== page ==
“Germany is good,” says Fadi, a 28-year-old former car dealer from the Syrian city of Hama, now studying German eight hours a day and pining for his family; he doesn’t yet have the papers to work, and he can’t afford to pay for them to travel here and join him.

Ahmed, also 28, a tailor from Aleppo, is in better shape. His family is with him, and he’s already received permanent asylum and the right to work in Germany.


Mary Kay Magistad

“I have a whole future here, with work and children, everything,” he says.

When asked how the neighbors treat them, the two men at first say everything’s fine. But when a friend joins them, they talk about an incident. Drunk German and Serbian men with knives were hanging out near the gate to the refugee apartment compound near midnight, threatening Syrian refugee men as they came in. Another time, carloads of people came to the gate late at night and blared music, until someone called the police. Of course, compared to Aleppo, this is nothing. But it’s also not comfortable.

Across the street from the apartment complex with the refugees is a community with cottages and gardens, where families come on weekends, and some live full time.  Karen, a middle-aged former nursery school teacher, pauses from trimming her hedge to talk about her new neighbors.


Mary Kay Magistad

“It’s a very mixed picture,” she says. “There are some very nice people there, and other people who are not so nice. There have been problems. In the evening, they start being lively, and they play very loud music, and if someone here asks them to be quiet, they will shout back, ‘shut up.’ So that is something that people don’t like very much.”

They also didn’t like that the government first told them there would be no refugees housed in this neighborhood, and then they heard a report on TV that they were coming.

“The bad thing is, on Monday we saw it on television. On Wednesday, there was the meeting in the church. And on Friday, they were coming,” Karen says. “And this wasn’t only something that happened here, but also in other areas, where the local population was not informed well. Just, suddenly, people came, and that’s why people were so angry.”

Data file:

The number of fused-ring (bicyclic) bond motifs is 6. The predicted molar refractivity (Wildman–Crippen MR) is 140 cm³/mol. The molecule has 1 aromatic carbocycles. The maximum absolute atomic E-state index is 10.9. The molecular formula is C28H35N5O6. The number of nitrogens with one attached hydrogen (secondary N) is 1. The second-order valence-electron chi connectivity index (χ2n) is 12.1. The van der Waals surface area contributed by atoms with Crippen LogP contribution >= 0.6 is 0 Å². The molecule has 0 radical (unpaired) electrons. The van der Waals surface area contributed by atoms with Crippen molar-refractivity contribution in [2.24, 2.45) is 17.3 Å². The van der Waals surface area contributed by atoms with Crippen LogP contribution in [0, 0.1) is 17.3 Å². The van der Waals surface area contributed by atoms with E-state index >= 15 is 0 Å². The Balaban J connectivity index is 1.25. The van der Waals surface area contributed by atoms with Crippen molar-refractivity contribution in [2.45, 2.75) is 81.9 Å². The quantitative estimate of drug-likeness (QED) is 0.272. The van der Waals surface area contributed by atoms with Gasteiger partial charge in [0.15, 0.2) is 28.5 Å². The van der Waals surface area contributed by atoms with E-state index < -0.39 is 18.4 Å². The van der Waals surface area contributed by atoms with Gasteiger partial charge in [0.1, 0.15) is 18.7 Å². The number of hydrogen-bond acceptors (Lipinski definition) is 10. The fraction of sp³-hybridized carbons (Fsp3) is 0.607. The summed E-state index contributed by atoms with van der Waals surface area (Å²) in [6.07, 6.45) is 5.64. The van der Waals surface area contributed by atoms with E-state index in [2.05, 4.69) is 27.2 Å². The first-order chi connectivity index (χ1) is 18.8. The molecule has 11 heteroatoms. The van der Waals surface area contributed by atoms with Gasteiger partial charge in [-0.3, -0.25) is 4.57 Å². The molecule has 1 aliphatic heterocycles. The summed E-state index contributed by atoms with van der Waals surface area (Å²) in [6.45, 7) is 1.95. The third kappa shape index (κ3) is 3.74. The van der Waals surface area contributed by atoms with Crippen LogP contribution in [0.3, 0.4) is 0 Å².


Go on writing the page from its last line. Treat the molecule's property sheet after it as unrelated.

Some of the neighbors said at the community meeting that they worried crime would go up, robbery especially. That hasn’t happened. And as people have grown used to having a community of refugees among them, some of the neighbors have even come to the refugee center, and offered fruit from their trees.

“Refugees are people like you and me,” Karen says. “There are good ones, and bad ones, and one has to help. And if you’re a refugee, or wherever you come from, if you hurt yourself, you have pain. That is what ties us together, and it is the same for everybody.”

But not everyone in Berlin, or in Germany, feels as Karen does; a political sign near her house says “Germany for the Germans.


Mary Kay Magistad

Sentiments like that worry Anetta Kahane. A former Stasi agent, she is now critical of the East German government for which she once worked, and especially about its failure to face embedded problems of racism and anti-Semitism in East German society. She’s now the chairperson of the Amadeu Antonio Foundation, which tries to work for tolerance, and against anti-Semitism, racism and right-wing extremism.

For Kahane, this is personal. Her parents were both in concentrations camps in France — her father, both a Communist and a Jew, escaped and fought in the resistance, as a captain. Anetta was born in East Germany where, she says, even as West Germany embarked on decades of self-reflection and atonement about its Nazi past, East Germany embraced a kind of amnesia about the Holocaust. 

“The GDR [German Democratic Republic, or East Germany] was just saying, we don't have to do with that. We are not responsible for the war. We are completely different. We are a working class society. And that's why we don't care for the Jews. We just don't, you know. We just don't talk about it. It was a real taboo. And if you don't know the word Jew any more, there's no Holocaust, there's no Jew. Sometimes, of course, and that happened to me as well, this will pop up, like kids in a school telling Jew jokes about ashes and things.”

Kahane thinks the way East Germany dealt with its anti-Semitic past is directly related to the disproportionately strong anti-immigrant impulses many people in this part of a united Germany feel.

“I think this is a very special time in Germany now, because the entire society — the entire society is becoming very nervous. It's becoming very tense,” she says. “The atmosphere after sleeping for 30 or 40 years you know this little interruption with the Wall came down. But this was a very happy interruption.

“And now that the AfD exists, they can say what they really think. It’s about the immigrants. It's about these people who are looking different. It's about racism.